Mixed Methods in Knowledge Management and Organisational Research

Mixed Methods in Knowledge Management and Organisational Research

Sally Eaves (Sheffield Hallam University, UK)
Copyright: © 2015 |Pages: 10
DOI: 10.4018/978-1-4666-5888-2.ch059
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Background

Prior to foregrounding the particularity of mixed methods research, it is germane to situate the approach in a broader context. Whilst the rigorous, coherent and transparent fusion of qualitative and quantitative data components is a central tenet of a mixed methods study, the capacity to employ multiple sources of evidence through different methods affords a long research tradition. Exemplars include case studies to benefit nuanced insight of a phenomenon across intrinsic, instrumental and collective cases (Stake, 2005; Yin, 2013); and grounded theory to systematically and iteratively examine social interaction and experiences to generate a theory of a process via constant comparison (Glaser & Strauss, 1967; Birks & Mills, 2011). It is also evidenced in some action research partnership approaches which iteratively address an immediate issue to surface and effect positive change and/or empower a group (Reason & Bradbury-Huang, 2013).

At this juncture, the specific facets of mixed methods research can be introduced, commencing with a synthesis of the varying definitions, classifications and nuanced nomenclature observed within domain literature (Burke Johnson, Onwuegbuzie & Turner, 2007). A mixed methods study comprises the systematic combination of qualitative and quantitative modes of enquiry in a single study or multiphase programme’s design, data collection, evaluation, interpretation and/or presentation phases. Recognising the intimate relationship between qualitative and quantitative data alongside different biases and limitations impacting all research approaches; it is opined that the broad summation of data collected and assessed through a mixed methods design capitalizes on respective strengths, supporting the optimisation of outcomes as appropriate to the problem situation (Cameron, 2011; Eaves, 2014a). Mixing can also occur at the research programme level (De Lisle 2013). Multiple method research is a related subset (Cameron & Molina-Azorin, 2011) which employs more than one approach within a study but set in the same tradition, such as using many forms of qualitative technique. Multiple data strategies can also be adopted within the methods themselves.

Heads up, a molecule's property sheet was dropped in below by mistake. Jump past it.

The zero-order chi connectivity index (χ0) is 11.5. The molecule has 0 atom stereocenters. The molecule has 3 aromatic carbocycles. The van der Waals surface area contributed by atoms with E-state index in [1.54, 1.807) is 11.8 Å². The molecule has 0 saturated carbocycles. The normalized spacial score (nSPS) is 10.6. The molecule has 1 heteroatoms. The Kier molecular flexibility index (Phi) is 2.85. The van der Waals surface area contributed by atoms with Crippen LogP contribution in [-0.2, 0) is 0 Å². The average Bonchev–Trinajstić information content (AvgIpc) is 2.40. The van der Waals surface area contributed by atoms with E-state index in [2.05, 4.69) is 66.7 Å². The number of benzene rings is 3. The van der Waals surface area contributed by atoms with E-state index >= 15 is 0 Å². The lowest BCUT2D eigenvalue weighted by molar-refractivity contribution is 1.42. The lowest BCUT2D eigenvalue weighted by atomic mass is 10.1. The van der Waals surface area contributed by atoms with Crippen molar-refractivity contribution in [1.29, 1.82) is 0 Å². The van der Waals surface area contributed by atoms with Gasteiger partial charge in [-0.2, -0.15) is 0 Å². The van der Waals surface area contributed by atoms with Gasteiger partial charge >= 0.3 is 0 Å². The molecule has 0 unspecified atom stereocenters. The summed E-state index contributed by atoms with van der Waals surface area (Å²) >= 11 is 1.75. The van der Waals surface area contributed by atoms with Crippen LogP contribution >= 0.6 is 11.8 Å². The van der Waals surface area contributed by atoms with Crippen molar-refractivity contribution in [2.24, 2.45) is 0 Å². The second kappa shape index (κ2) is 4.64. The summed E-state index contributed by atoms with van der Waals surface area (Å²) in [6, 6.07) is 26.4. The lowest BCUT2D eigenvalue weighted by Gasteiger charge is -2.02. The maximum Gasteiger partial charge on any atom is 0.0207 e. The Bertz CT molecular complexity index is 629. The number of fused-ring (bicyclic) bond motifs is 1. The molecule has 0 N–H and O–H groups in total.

Key Terms in this Chapter

Pragmatism: A practical, outcome-directed single paradigm approach, bridging philosophy and methodology.

Abduction: A means of inferencing which combines logic with insight, iterating between induction and deduction. This can support creative problem-solving and the capacity for new knowledge production.

Paradigm: A set of shared values and beliefs which direct/shape perspectives on research direction and practice.

Polyphony: Enables expression of many voices or nuances, enhancing authenticity of the contextual representation.

Bricolage: Action orientated and creative problem-solving using the tools at hand to achieve utile results.

Mixed Methods Research: Philosophical assumptions alongside the modes of enquiry which integrate qualitative and quantitative data collection, analysis and articulation in a single study or related set.

Multiple Method Research: A subset of mixed methods research, employing more than one research method but set within the same paradigm.

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